D'ont over think, a door is a low tech board, any shape you want as long as you have a big plank. Marine plywood is not needed and is usually soft Okume, .5 in/13mm AC Ply is the cheapest high quility ply you need, Polyurathane, oil base paint, not epoxy is a better sealer for a BIG flexy board. any size 150+cm is good, the size 160X50cms is universal.
FINS ARE NOT NEEDED, AND HINDER RIDING IN 6IN OF WATER. If you need fin like feel, use a concaved sides, skatey feel striaght.
You get 2 doors out of a piece of ply, plus some wood for what your wife projects.


Bay Surfer,

This is the best post ever about plywood!!

AMEN


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 Post subject: Re: Door & fins
PostPosted: Thu Jun 15, 2006 4:41 am 
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Joined: Thu Jul 14, 2005 10:00 pm
Posts: 290
Location: Sydney Australia
rlander wrote:
Hi all!

1) I found out that most of my local shops don´t sell 12mm marine plywood (probably because I live inland). Some do sell 15mm. Is it ok or will the board be too thick/heavy?


I'd try for the 12mm if you can find it. Try other materials if you can't get marine ply.

rlander wrote:

2) I´m building my board based on the Door. Can anyone post the measures?


I can't help you with that one other than to suggest you grab a pic off the net and scale it up. Kiteboard outlines aren't to critical though - make a shape you're happy with and see how it goes!

rlander wrote:

3) How should the rails look like? Will rail design affect riding?


You can start with a square edge on the bottom surface (for clean water release) with either a small radius curve or a square edge on the top. Rail shape is developing, but there isn't anything too wrong with simple shapes IMHO.

rlander wrote:

4) After i cut, sand and rock the board, I will apply epoxi. How many coats should I use? Why do a lot of people talk about "glassing"?


"Glassing" is the process of putting layers of fiberglass and resin together over the outside of the board. It can be used to increase strength, add waterproofness, improve surface finish AND add weight. In an experimental board you could start without and then add fiberglass later if you decide the board is too flexible.

rlander wrote:
5) I will also stencil the board. Should I paint over the wood and then epoxi it, or should I give it one coat of epoxi, paint and then another coat?


Most epoxy isn't UV stable so I'd suggest epoxying it first and then painting it.


rlander wrote:
6) I also found the fin prices to be wayy too high. Anyone have plans for fins?


This is a hard one. I've made some vacuum bagged carbon & foam fins and there is no way it was worth the effort. What I'll do next time is simply make a mould and then cast them out of resin & glass. Hopefully I can cast in the bolts and unscrew then when it sets. Fins is one of the harder problems to solve IMHO.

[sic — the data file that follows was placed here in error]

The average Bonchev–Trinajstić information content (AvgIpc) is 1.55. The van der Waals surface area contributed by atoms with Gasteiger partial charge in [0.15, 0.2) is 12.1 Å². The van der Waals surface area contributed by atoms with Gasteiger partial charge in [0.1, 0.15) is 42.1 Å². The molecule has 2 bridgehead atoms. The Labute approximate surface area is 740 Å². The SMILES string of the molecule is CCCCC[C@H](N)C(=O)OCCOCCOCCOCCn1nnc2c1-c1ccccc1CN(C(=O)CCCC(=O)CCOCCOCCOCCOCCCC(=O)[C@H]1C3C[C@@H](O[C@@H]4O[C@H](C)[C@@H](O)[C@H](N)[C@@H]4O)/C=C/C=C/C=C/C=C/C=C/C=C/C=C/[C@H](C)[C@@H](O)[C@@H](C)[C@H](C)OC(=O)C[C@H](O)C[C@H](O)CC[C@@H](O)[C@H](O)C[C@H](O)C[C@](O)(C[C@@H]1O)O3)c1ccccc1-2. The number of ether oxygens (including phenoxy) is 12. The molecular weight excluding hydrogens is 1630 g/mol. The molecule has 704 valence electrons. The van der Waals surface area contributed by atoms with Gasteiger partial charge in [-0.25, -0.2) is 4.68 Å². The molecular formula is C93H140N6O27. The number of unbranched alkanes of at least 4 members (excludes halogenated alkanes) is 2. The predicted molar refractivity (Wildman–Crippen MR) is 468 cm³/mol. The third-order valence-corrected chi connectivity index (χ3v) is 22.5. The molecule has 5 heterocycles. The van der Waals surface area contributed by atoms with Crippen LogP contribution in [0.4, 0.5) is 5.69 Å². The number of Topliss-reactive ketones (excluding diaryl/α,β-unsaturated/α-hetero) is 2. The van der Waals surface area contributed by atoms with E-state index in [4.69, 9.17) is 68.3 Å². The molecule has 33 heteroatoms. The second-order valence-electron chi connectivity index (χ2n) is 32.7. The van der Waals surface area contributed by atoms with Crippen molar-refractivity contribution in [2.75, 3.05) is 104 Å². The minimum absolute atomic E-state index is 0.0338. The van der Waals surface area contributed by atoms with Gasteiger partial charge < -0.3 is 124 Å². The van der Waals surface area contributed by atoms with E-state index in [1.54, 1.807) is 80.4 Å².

Good luck and remember - if the first one doesn't work out then you can just make another one. I'm onto my fourth board now and each new board has been an improvement over the previous one!


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 Post subject:
PostPosted: Thu Jun 15, 2006 7:25 pm 
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Joined: Mon Apr 24, 2006 6:52 am
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Thanks guys, top advices, as I expected! :thumb:
At that price I don´t see a big advantadge on building fins with G10. Unless I wanna have some real fun learning about fins. I saw somewhere a guy making fins out of a wax mold and liquid plastic, but I couldn´t find the link. Anyway, seemed a very interesting technique.
I did find 5.5mm ply. Can I just glue two sheets together with epoxi? And if I do use epoxi and paint the board, should I use polyurethane to coat it and achieve that glassy look?


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 Post subject:
PostPosted: Sat Jun 17, 2006 12:07 am 
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Joined: Tue Dec 23, 2003 6:30 pm
Posts: 848
Location: Traverse City, MI usa
Save the work of glueing two pieces of ply together for high performance boards. Do concave. rocker, ect, use rocker tables, vacume bagging, for the boards your going to use the most, Good wood boards cost 75 to 100$ to produce, with fins, pads, etc. Make a door for the low wind days, 40$ with pads/straps before you overthink.